"MP3.com Bands Dis Disclosure"
May 3, 2000 7:45 PM   Subscribe

"MP3.com Bands Dis Disclosure" So they're telling the world how much bread artists make . . . can someone come up with anything resembling a rational reason for this?
"'MP3.com is creating a New Music Economy. We want to illustrate the viability of this new music economy by showing the world that artists can make money via Internet distribution of music,' the company's 'Artist Support Team' wrote to complaining bands."
Sounds as if they just got out of a "power-lunch" with the boys in Redmond or something . . . .
posted by mrpalomar (4 comments total)
Perhaps the idea is to try and show up the disparity between how much the best mp3.com "independants" make, versus the massive profits of the corporate labels?
posted by nomisxid at 12:53 AM on May 4, 2000

True . . . but still what good does that do the artists or their audience? And in the end it would still encourage invidious comparison. Isn't there enough marketing based on the bestseller=good reflex? I tend to agree with the artists who complained about the practice, and rather strongly. I'm not a musician, but I am a writer . . . and I wouldn't want how much I made for a particular story or article or poem plastered on a magazine's or newspaper's contents page or next to my byline. It's simply irrelevant.

Ignoring the "MP3.com is creating a New Music Economy" arrogance, there may indeed be a nugget of truth to "showing the world that artists can make money via internet distribution of music," but they could have picked a better way of doing it (for instance by making such disclosures voluntary, as some people suggested, or focusing on some particularly successful artist(s)' story). mp3.com is clearly reacting to its recent battles with the RIAAA here, but with this they're doing the exact same thing that that status quo has done for ages--encouraging the view that what matters is not the quality of the music, but the bottom line of how much money a band or album or song makes--to the detriment of the artists. If they choose to keep this disclosure policy, I think they're going to lose a lot of support from the Indie artists they've depended on--they've already lost any sense of trust; and in the long run they'd be shooting themselves in the foot, because other distribution outlets will emerge (are emerging) that will do what mp3.com might have done . . . .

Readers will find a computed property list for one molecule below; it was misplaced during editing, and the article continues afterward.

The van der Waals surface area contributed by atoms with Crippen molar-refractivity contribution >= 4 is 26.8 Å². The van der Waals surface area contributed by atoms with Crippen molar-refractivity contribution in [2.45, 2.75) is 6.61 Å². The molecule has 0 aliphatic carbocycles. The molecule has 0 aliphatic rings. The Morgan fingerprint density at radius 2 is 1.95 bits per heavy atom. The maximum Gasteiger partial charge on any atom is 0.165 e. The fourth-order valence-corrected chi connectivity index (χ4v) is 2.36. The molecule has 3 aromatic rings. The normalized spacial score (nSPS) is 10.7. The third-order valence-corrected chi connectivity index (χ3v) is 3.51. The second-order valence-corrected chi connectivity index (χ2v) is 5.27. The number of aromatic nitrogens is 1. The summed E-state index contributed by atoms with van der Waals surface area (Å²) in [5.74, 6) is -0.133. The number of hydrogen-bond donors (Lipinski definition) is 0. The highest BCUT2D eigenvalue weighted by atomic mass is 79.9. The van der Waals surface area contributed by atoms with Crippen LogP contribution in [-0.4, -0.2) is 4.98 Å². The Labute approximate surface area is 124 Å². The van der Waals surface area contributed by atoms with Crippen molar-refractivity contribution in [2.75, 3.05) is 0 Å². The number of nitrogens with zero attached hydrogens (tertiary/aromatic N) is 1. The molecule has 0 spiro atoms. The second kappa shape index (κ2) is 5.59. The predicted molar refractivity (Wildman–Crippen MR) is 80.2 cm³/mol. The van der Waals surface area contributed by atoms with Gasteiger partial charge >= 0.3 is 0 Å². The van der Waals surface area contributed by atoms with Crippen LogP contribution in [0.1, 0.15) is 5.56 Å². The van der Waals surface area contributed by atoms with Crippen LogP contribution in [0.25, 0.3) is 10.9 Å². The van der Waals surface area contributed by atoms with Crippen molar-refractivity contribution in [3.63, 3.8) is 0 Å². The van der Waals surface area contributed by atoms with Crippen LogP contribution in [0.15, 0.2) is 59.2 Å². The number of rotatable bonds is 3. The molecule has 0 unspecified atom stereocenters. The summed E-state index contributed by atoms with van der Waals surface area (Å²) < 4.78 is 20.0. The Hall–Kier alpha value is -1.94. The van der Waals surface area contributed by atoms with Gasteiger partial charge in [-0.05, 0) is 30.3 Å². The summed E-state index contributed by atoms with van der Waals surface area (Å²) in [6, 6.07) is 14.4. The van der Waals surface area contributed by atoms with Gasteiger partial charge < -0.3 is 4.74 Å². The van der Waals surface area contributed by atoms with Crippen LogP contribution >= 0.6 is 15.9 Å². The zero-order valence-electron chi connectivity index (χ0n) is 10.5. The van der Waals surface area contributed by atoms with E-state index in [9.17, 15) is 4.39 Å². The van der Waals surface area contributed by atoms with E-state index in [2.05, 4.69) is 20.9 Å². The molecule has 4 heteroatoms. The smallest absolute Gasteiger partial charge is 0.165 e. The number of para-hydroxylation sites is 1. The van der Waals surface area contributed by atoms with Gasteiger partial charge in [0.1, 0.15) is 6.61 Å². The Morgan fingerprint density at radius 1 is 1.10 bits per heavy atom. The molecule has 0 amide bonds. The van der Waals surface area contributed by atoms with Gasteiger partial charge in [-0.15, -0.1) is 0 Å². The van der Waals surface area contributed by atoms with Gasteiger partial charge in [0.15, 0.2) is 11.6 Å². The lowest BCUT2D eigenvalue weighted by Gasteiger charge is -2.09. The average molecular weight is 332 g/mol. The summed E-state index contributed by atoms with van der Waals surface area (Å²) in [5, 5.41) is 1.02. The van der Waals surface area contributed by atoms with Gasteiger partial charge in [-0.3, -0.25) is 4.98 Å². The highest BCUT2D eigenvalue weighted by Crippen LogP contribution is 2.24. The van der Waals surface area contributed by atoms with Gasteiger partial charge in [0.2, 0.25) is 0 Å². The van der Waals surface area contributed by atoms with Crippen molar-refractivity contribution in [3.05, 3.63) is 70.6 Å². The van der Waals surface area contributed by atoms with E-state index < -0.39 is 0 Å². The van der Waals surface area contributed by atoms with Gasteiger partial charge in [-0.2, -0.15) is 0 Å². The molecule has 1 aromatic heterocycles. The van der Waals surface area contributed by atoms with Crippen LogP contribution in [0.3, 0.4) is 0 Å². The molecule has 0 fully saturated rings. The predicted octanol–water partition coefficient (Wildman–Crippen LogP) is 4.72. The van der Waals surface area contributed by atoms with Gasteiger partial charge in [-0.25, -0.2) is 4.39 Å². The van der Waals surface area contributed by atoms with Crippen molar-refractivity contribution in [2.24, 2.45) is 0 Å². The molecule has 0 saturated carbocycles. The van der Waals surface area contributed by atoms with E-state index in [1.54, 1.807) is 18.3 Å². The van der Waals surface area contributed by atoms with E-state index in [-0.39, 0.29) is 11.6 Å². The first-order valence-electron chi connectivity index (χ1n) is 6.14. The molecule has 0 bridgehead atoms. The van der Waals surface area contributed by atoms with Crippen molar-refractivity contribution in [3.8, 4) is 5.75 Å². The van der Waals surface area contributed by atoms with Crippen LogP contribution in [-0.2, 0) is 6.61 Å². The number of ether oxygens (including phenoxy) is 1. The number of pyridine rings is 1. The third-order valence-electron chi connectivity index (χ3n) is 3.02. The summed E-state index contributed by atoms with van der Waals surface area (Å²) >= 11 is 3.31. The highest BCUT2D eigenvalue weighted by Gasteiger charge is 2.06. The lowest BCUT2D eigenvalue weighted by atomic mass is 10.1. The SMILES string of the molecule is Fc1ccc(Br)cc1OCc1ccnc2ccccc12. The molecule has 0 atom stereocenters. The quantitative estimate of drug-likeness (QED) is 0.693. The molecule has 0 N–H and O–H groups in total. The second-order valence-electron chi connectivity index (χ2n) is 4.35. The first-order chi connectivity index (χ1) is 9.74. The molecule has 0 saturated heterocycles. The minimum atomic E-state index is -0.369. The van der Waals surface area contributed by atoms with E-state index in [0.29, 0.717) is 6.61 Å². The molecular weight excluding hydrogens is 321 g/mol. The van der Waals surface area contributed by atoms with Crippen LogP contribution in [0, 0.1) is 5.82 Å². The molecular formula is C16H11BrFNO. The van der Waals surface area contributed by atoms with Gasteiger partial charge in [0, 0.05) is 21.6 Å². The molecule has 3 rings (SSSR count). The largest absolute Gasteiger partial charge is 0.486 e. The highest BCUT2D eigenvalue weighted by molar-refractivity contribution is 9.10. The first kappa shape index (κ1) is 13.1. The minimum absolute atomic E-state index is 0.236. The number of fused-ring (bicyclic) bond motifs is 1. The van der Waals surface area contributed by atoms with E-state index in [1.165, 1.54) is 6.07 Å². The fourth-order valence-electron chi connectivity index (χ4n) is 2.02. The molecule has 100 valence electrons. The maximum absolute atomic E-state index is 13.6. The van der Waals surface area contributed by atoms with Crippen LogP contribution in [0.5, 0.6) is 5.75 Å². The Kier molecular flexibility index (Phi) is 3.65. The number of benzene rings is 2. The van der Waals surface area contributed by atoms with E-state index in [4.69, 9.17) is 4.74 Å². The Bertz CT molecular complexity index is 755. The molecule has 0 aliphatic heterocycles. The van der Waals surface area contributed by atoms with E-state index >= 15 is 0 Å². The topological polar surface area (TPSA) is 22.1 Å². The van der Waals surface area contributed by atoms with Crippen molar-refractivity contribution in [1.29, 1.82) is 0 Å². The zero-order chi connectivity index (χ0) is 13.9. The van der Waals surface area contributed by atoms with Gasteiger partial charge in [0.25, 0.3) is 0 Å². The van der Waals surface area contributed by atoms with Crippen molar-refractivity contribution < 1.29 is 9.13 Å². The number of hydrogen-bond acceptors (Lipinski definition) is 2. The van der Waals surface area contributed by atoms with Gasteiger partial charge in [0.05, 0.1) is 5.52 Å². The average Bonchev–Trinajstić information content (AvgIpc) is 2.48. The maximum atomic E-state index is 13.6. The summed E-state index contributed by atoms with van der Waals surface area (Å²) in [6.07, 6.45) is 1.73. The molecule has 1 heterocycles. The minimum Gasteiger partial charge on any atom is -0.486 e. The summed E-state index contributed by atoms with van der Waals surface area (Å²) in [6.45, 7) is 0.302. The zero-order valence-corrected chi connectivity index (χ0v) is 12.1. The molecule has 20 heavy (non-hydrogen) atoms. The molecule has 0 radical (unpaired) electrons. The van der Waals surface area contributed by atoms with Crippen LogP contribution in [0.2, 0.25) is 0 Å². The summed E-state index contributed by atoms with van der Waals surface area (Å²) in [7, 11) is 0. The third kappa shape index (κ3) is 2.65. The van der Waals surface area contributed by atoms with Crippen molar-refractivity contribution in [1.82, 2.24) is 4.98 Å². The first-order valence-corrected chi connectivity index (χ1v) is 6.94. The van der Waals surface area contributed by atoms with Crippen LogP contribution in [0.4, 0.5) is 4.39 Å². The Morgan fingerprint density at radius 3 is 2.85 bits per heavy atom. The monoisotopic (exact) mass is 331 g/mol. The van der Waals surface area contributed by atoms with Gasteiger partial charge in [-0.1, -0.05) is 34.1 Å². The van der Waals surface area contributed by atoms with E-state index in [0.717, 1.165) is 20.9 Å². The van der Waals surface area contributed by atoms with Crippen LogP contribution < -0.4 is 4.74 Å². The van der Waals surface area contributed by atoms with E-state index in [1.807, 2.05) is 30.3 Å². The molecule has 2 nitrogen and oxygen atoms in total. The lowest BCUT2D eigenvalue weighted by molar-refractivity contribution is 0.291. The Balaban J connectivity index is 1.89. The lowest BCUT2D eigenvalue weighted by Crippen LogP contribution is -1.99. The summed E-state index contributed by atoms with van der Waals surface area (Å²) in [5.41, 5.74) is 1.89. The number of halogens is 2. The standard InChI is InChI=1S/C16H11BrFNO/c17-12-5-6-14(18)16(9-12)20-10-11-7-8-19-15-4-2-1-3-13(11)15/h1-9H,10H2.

posted by mrpalomar at 4:21 AM on May 4, 2000

Wow. I'm not sure what exactly is running through the head of their CEO, but MP3.com has done an outstanding job of fucking up the bidness.

This, quite frankly, is extortion. "Here's the money counter. See this starving band trying to make it. If you don't click on this MP3, this band will continue to starve." It's crass beyond anything the industry could think of. And, of course, this has nothing to do with "support indie music" and everything to do with "look investors our people are making money we're a real company so jack our stock price up."

So. Dumb.

Shouldn't the people trying to tear down the music industry have the brains to come up with a plan to replace it?
posted by solistrato at 9:41 AM on May 4, 2000

Here's the sad part. I went to the page of a band who I really like. I check out their payback: $13.02.

Just sad...

posted by fooljay at 4:07 PM on May 4, 2000

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